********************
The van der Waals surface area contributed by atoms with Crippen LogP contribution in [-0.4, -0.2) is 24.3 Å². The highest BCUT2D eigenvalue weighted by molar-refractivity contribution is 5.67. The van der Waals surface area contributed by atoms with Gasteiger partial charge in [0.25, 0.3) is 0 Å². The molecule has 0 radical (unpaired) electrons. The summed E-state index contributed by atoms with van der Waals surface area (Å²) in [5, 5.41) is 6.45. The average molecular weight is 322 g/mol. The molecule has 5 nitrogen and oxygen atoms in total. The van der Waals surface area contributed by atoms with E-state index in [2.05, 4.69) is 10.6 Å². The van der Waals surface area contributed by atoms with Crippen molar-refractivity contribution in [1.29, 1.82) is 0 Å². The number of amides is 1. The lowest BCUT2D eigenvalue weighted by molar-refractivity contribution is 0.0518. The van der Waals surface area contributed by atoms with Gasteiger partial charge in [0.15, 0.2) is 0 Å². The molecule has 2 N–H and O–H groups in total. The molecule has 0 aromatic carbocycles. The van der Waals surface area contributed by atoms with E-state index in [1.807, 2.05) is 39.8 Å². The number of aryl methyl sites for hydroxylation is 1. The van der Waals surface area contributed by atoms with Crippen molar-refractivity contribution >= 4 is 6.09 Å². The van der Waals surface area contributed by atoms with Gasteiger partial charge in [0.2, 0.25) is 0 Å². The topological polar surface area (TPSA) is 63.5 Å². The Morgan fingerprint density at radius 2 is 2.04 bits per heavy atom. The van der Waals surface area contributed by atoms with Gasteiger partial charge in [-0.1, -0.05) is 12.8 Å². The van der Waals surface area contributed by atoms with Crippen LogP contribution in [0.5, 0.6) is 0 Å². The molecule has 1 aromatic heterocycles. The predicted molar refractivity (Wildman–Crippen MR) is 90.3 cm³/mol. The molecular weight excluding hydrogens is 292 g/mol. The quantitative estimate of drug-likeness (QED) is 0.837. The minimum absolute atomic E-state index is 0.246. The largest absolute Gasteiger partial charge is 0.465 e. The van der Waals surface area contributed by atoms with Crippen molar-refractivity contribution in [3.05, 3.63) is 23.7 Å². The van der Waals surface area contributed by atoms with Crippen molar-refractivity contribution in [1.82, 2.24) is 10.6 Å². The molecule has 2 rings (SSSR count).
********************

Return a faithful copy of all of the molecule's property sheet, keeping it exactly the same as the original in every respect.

The van der Waals surface area contributed by atoms with Crippen LogP contribution in [-0.4, -0.2) is 24.3 Å². The highest BCUT2D eigenvalue weighted by molar-refractivity contribution is 5.67. The van der Waals surface area contributed by atoms with Gasteiger partial charge in [0.25, 0.3) is 0 Å². The molecule has 0 radical (unpaired) electrons. The summed E-state index contributed by atoms with van der Waals surface area (Å²) in [5, 5.41) is 6.45. The average molecular weight is 322 g/mol. The molecule has 5 nitrogen and oxygen atoms in total. The van der Waals surface area contributed by atoms with E-state index in [2.05, 4.69) is 10.6 Å². The van der Waals surface area contributed by atoms with Crippen molar-refractivity contribution in [1.29, 1.82) is 0 Å². The number of amides is 1. The lowest BCUT2D eigenvalue weighted by molar-refractivity contribution is 0.0518. The van der Waals surface area contributed by atoms with Gasteiger partial charge in [0.15, 0.2) is 0 Å². The molecule has 2 N–H and O–H groups in total. The molecule has 0 aromatic carbocycles. The van der Waals surface area contributed by atoms with E-state index in [1.807, 2.05) is 39.8 Å². The number of aryl methyl sites for hydroxylation is 1. The van der Waals surface area contributed by atoms with Crippen molar-refractivity contribution >= 4 is 6.09 Å². The van der Waals surface area contributed by atoms with Gasteiger partial charge in [0.2, 0.25) is 0 Å². The topological polar surface area (TPSA) is 63.5 Å². The Morgan fingerprint density at radius 2 is 2.04 bits per heavy atom. The van der Waals surface area contributed by atoms with Gasteiger partial charge in [-0.1, -0.05) is 12.8 Å². The van der Waals surface area contributed by atoms with Crippen LogP contribution in [0.5, 0.6) is 0 Å². The molecule has 1 aromatic heterocycles. The predicted molar refractivity (Wildman–Crippen MR) is 90.3 cm³/mol. The molecular weight excluding hydrogens is 292 g/mol. The quantitative estimate of drug-likeness (QED) is 0.837. The minimum absolute atomic E-state index is 0.246. The largest absolute Gasteiger partial charge is 0.465 e. The van der Waals surface area contributed by atoms with Crippen molar-refractivity contribution in [3.05, 3.63) is 23.7 Å². The van der Waals surface area contributed by atoms with Crippen molar-refractivity contribution in [1.82, 2.24) is 10.6 Å². The molecule has 2 rings (SSSR count).